Dell and Google Team Up

 
 
By Eric Lundquist  |  Posted 2006-05-25 Email Print this article Print
 
 
 
 
 
 
 

Updated: Dell's proposed deal to preinstall Google's search engine on its computers should add a lift to Dell's softening sales. It's also a blow to Microsoft.

Dell and Google have struck a deal, Googles CEO confirmed on May 25.

Speaking at an investor conference in Las Vegas, Google CEO Eric Schmidt acknowledged that Dell and Google have reached an agreement.
Schmidt provided few details of the agreement that earlier speculation had placed in the $1 billion range.
So far a co-branded Web site is the most visible aspect of the collaboration, but the cracks that occurred in the Microsoft/Dell/Intel troika when Dell allowed AMD to come to its party, have now reached the earthquake stage. In early February, rumors were rife of an impending $1 billion dollar deal between Dell and Google.
Under that proposed deal, Dell would preinstall the Google search engine on 100 million computers over the next three years. While neither company was confirming the story, the expectation was Google would be paying Dell about $1 for each machine going out the door with the preinstall and Google search bar and another 75 cents when the search was activated. Although that agreement is still far short of $1 billion, additional agreements and add-ons would make up the remainder or the per computer pricing might actually range between $5 and $10, according to the speculation. On May 25, the rumor mill rumblings were confirmed when Google CEO Eric Schmidt spoke at the Las Vegas Internet conference. Dell has seen softening sales and the Google deal would represent a welcome source of added revenue. Google would get primary attention to Dell users upon the first bootup of new machines. Click here to read about the ongoing Microsoft-Google browser war. The deal represents another blow to Microsoft, which wants to have their search engine be part of the startup screen at Dell. At one time, Dell seemed solely tied to Intel and Microsoft. The decision to allow AMD chips in the high-end server line and now the apparent decision to allow Google into the startup screen is a telling signal how far Dell is willing to go to get growth back on track. Earlier during the week of May 22, Dell also announced they were opening two stores, although customers in those retail stores would still have to order their systems online. Editors Note: This story was updated to include information that confirms the deal between Dell and Google. Check out eWEEK.coms for the latest news in desktop and notebook computing.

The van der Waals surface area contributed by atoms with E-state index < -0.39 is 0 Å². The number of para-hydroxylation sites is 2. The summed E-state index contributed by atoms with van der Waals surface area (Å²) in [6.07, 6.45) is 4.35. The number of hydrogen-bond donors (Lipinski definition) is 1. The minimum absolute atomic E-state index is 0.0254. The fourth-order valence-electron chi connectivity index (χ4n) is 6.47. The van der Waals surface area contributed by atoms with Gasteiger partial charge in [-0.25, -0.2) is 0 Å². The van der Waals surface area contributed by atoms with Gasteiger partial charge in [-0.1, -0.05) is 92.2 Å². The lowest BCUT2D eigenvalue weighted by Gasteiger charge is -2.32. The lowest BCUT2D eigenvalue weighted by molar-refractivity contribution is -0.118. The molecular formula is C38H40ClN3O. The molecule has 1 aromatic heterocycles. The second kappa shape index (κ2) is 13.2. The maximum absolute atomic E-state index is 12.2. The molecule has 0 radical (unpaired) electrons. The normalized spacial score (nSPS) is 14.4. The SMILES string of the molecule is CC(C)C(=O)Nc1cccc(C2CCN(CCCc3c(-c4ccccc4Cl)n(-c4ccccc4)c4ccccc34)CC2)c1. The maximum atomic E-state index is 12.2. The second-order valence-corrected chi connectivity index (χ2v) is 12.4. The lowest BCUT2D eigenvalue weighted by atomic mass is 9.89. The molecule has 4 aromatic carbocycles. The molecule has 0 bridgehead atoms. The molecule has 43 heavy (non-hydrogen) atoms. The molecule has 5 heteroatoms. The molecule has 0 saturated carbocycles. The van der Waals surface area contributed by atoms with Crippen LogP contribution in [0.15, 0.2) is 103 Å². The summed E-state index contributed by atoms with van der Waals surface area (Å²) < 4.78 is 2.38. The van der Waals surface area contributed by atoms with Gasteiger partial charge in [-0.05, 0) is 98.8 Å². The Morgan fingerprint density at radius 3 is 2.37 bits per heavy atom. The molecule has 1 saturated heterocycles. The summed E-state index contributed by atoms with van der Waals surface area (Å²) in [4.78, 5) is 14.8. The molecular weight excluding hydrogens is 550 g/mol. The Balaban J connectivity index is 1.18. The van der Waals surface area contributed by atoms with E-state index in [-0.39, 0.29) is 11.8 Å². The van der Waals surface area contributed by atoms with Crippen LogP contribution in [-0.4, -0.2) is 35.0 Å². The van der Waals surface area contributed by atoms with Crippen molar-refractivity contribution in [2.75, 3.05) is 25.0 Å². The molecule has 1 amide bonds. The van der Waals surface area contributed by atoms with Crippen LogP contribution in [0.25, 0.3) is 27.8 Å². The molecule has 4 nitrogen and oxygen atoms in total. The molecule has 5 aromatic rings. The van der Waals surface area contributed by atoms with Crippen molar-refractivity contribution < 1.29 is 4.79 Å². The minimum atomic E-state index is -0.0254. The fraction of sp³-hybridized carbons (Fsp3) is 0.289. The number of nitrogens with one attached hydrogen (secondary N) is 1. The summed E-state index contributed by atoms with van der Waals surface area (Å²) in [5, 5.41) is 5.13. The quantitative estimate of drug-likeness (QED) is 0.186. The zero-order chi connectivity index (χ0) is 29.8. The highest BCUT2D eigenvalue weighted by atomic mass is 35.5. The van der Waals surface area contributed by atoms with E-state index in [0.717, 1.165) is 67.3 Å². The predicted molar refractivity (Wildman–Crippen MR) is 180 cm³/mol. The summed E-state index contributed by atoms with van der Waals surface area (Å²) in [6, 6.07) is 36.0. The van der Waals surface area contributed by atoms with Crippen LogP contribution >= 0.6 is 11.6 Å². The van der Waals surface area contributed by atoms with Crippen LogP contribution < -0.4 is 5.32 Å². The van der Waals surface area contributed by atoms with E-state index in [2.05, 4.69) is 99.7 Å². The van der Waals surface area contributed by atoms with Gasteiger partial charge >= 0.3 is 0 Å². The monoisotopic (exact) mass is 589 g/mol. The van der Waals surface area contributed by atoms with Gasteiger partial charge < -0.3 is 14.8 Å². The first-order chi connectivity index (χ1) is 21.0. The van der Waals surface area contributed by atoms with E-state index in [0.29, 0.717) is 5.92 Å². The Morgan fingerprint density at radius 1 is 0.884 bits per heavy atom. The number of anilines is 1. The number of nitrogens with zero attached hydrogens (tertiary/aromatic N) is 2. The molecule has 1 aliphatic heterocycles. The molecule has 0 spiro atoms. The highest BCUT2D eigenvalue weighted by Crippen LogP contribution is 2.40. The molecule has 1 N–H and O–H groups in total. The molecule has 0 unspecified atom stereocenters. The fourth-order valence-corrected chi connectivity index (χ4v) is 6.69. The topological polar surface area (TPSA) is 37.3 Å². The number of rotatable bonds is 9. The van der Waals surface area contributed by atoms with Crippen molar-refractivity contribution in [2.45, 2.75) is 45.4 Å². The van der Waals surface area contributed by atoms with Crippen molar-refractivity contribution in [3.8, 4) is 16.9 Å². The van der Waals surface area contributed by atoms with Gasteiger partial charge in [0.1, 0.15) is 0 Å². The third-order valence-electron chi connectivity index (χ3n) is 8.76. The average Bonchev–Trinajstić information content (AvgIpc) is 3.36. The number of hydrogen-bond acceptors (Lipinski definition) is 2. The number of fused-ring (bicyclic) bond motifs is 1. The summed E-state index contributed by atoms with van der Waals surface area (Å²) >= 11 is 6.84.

Since 1996, Eric Lundquist has been Editor in Chief of eWEEK, which includes domestic, international and online editions. As eWEEK's EIC, Lundquist oversees a staff of nearly 40 editors, reporters and Labs analysts covering product, services and companies in the high-technology community. He is a frequent speaker at industry gatherings and user events and sits on numerous advisory boards. Eric writes the popular weekly column, 'Up Front,' and he is a confidant of eWEEK's Spencer F. Katt gossip columnist.
 
 
 
 
 
 
 

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